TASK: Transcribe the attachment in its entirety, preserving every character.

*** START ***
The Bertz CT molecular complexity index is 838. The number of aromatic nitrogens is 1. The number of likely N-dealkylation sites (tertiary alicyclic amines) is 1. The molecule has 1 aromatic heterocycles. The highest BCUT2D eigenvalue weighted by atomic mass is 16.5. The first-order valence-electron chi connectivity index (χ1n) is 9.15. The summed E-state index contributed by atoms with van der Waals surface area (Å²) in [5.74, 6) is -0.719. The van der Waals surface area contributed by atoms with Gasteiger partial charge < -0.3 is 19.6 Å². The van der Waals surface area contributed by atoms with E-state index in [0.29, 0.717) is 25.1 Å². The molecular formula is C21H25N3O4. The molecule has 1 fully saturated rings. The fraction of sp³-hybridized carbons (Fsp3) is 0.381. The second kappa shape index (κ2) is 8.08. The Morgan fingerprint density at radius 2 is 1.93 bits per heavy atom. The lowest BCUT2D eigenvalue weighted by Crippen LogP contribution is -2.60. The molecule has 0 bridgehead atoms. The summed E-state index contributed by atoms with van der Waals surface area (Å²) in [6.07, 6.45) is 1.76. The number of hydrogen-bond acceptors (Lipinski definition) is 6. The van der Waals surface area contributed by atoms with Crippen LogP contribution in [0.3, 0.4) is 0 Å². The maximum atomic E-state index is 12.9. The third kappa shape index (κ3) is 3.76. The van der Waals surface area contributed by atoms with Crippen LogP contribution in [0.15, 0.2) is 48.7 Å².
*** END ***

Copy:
The Bertz CT molecular complexity index is 838. The number of aromatic nitrogens is 1. The number of likely N-dealkylation sites (tertiary alicyclic amines) is 1. The molecule has 1 aromatic heterocycles. The highest BCUT2D eigenvalue weighted by atomic mass is 16.5. The first-order valence-electron chi connectivity index (χ1n) is 9.15. The summed E-state index contributed by atoms with van der Waals surface area (Å²) in [5.74, 6) is -0.719. The van der Waals surface area contributed by atoms with Gasteiger partial charge < -0.3 is 19.6 Å². The van der Waals surface area contributed by atoms with E-state index in [0.29, 0.717) is 25.1 Å². The molecular formula is C21H25N3O4. The molecule has 1 fully saturated rings. The fraction of sp³-hybridized carbons (Fsp3) is 0.381. The second kappa shape index (κ2) is 8.08. The Morgan fingerprint density at radius 2 is 1.93 bits per heavy atom. The lowest BCUT2D eigenvalue weighted by Crippen LogP contribution is -2.60. The molecule has 0 bridgehead atoms. The summed E-state index contributed by atoms with van der Waals surface area (Å²) in [6.07, 6.45) is 1.76. The number of hydrogen-bond acceptors (Lipinski definition) is 6. The van der Waals surface area contributed by atoms with Crippen LogP contribution in [0.3, 0.4) is 0 Å². The maximum atomic E-state index is 12.9. The third kappa shape index (κ3) is 3.76. The van der Waals surface area contributed by atoms with Crippen LogP contribution in [0.15, 0.2) is 48.7 Å².